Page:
Legislature OKs More Mental Health Training for Peace Officers
SACRAMENTO – Senator Jim Beall’s twin bills to increase training for peace officers to improve their ability to safely cope with people who have mental illnesses or developmental disabilities were approved this week by the Legislature, drawing bipartisan support. Senate Bills 11 and 29 will be sent to Governor Brown for his consideration.
“Because of a broken mental health system, our officers have been thrust on the frontlines of helping people with mental illnesses. But we have not given them the knowledge and the necessary training needed to dial down volatile confrontations,’’ Beall said. “Together, SB 11 and 29, will solve that problem by ensuring a uniform standard of training for every law enforcement officer in California.’’
Beall introduced the bills in the wake of news reports revealing 10 of the 22 police shootings from 2004 to 2009 in Santa Clara County involved people suffering from mental illness and after meeting with the family of a young San Jose woman diagnosed with bipolar disorder who was shot and killed by an officer last year as she was holding a power drill that appeared to resemble a gun.
The bills also were supported by Katherine Decker, the mother of Michael Johnson, a San Jose police officer was fatally shot on March 24, 2015, while responding to a 911 call involving a suicidal man who was armed.
Decker, who testified on behalf of the bills last month before the Assembly Appropriations Committee, said today SB 11 and 29 are crucial additions to officers’ training that will increase safety. “These bills are a good start,’’ she said. “They are step in the right direction.’’
The bills drew widespread support from law enforcement groups and mental health rights advocates, including the Association for Los Angeles Deputy Sheriffs; the California Association of Highway Patrolmen; California Police Chiefs Association; the American Civil Liberties Union of California; NAMI of California; and the Santa Clara County District Attorney’s Office.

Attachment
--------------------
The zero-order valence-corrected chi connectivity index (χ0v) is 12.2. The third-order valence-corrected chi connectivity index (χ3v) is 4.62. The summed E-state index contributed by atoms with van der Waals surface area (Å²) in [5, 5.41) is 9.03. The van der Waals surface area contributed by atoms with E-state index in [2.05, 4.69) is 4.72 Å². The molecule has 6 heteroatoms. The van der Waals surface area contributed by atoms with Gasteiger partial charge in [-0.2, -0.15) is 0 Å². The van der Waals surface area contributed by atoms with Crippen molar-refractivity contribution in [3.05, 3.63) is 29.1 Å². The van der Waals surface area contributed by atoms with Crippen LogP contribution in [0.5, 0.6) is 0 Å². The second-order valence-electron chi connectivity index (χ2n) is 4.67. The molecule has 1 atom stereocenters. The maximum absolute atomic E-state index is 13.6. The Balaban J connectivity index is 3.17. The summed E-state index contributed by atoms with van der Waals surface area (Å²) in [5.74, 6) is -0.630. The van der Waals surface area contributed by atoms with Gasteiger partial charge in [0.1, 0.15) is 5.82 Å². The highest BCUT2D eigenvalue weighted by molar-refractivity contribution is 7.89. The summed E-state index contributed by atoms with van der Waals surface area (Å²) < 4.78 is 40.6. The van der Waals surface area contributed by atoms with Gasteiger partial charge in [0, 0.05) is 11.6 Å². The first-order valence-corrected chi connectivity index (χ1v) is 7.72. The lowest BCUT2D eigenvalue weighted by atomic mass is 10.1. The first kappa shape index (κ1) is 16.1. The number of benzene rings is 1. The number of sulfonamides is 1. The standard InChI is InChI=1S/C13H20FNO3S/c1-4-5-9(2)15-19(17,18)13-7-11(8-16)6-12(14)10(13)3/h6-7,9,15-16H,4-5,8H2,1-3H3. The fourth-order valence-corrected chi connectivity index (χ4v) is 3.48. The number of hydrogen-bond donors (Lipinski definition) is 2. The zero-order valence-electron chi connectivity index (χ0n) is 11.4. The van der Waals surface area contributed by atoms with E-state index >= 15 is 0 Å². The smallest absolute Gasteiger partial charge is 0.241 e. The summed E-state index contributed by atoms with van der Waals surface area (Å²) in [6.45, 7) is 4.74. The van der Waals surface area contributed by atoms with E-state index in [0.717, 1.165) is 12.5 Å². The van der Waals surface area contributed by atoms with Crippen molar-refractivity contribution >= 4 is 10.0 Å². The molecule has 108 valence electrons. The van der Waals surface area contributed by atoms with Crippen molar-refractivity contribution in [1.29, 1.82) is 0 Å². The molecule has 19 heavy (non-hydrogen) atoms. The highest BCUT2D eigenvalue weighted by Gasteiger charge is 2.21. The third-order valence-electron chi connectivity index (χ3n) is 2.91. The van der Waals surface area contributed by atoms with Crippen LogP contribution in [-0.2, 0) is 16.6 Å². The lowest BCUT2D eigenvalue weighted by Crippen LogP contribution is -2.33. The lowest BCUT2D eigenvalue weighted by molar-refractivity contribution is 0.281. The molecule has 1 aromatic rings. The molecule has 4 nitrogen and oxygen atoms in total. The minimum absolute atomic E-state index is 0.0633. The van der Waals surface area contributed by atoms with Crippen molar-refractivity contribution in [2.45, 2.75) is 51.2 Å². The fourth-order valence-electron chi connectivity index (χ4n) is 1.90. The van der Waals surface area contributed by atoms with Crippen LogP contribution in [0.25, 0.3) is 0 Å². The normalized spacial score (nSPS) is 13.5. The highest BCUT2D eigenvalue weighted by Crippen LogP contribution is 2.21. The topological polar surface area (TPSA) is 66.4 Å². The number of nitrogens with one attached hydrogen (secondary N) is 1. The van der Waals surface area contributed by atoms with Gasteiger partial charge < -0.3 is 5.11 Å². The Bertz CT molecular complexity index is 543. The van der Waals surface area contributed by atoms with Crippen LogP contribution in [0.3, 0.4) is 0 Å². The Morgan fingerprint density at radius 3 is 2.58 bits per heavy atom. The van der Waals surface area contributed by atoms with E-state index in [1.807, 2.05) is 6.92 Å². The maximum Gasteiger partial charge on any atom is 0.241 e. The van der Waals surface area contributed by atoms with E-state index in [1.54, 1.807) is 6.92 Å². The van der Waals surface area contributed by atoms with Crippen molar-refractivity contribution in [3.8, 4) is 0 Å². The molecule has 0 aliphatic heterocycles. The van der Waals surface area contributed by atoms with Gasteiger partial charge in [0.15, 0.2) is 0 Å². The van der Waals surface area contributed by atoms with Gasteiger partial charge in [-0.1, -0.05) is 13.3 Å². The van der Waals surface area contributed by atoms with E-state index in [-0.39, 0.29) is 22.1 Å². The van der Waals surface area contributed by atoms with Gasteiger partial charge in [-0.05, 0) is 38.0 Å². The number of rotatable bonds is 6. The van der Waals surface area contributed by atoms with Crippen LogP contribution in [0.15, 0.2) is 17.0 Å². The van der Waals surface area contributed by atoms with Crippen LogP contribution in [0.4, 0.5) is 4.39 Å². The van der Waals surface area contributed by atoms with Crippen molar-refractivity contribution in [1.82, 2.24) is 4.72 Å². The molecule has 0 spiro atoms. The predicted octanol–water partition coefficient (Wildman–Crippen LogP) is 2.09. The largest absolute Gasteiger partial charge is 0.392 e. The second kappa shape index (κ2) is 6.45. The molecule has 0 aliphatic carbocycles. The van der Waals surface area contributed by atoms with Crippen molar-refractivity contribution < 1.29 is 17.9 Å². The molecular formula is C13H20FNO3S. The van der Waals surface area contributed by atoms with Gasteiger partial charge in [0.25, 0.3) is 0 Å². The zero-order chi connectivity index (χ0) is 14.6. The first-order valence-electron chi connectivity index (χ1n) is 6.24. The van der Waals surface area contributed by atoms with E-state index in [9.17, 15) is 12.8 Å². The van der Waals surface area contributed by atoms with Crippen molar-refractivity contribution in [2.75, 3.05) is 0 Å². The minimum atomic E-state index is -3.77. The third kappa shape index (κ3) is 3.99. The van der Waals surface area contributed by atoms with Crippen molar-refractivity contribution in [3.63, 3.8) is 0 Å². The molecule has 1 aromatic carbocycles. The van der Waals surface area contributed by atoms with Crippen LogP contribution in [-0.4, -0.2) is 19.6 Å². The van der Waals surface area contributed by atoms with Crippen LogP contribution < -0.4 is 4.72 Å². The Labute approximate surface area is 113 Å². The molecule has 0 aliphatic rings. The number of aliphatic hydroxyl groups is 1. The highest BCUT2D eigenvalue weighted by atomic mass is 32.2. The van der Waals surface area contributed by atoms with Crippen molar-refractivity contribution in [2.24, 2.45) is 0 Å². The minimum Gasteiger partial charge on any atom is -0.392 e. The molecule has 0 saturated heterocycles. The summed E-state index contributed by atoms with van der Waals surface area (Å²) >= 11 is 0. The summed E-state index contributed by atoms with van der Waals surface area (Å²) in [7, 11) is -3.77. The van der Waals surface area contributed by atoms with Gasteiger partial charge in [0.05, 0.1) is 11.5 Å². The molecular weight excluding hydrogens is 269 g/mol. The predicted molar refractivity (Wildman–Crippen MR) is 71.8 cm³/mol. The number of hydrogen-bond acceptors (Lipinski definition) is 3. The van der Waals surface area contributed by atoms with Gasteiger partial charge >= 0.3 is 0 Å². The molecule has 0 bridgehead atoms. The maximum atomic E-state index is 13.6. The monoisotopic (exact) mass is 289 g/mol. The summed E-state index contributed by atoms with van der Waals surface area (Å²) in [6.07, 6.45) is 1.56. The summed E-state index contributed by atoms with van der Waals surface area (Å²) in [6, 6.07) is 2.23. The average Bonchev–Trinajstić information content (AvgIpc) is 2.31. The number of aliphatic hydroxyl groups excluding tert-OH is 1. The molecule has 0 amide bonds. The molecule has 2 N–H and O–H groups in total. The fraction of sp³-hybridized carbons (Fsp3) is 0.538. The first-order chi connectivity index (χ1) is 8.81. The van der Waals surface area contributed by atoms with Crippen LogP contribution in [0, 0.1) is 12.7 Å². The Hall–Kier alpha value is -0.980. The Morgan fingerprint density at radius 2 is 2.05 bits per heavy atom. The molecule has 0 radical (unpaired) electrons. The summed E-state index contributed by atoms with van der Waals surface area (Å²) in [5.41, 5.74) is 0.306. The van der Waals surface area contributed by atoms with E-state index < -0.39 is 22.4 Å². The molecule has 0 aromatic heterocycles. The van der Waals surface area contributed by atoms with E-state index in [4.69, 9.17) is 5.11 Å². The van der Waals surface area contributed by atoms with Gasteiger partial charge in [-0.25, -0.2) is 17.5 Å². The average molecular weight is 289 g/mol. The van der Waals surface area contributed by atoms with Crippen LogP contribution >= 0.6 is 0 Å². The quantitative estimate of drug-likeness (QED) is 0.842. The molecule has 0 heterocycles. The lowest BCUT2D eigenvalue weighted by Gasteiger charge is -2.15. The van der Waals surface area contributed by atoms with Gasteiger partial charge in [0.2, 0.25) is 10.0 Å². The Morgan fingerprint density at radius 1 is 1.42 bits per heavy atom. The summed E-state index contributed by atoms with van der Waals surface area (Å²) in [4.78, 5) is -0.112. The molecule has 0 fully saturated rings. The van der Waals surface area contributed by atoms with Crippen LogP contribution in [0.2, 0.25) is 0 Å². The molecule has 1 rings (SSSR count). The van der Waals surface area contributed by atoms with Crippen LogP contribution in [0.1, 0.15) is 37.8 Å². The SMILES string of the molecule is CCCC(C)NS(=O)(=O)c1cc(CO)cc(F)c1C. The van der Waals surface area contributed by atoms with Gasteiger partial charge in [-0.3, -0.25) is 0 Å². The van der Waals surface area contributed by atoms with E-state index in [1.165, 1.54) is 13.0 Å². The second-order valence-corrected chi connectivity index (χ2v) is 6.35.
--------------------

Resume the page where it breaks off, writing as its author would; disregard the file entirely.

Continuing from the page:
In addition, 13 legislators signed on as co-authors on SB 11, which was co-introduced with Senator Holly Mitchell, D-Los Angeles. Senate Bill 29 had 10 co-authors.
Senate Bill 11, which was approved on Wednesday, calls for at least 15 hours of behavioral health training at academies for new recruits. The current standard is six hours.
Under SB 29, officers who conduct field training for newly hired officers will receive at least eight hours of crisis intervention. The bill fills a gap in existing California Peace Officer Standards and Training curriculum which does not mandate a prescribed number of hours of behavioral health training for instructors in the Field Training program.
The bill also addresses issues related to stigma and also instructs offices on culturally appropriate procedures. SB 29 was passed by the Legislature on Thursday.
“The absence of effective mental health training manifests itself in many ways – all damaging,’’ Beall said. “With proper training, police and sheriff’s departments can reduce workers compensation liability costs as well as use-of-force lawsuits and eliminate highly publicized confrontations that have eroded the public’s trust in law enforcement. I believe SB 11 and 29 can achieve that."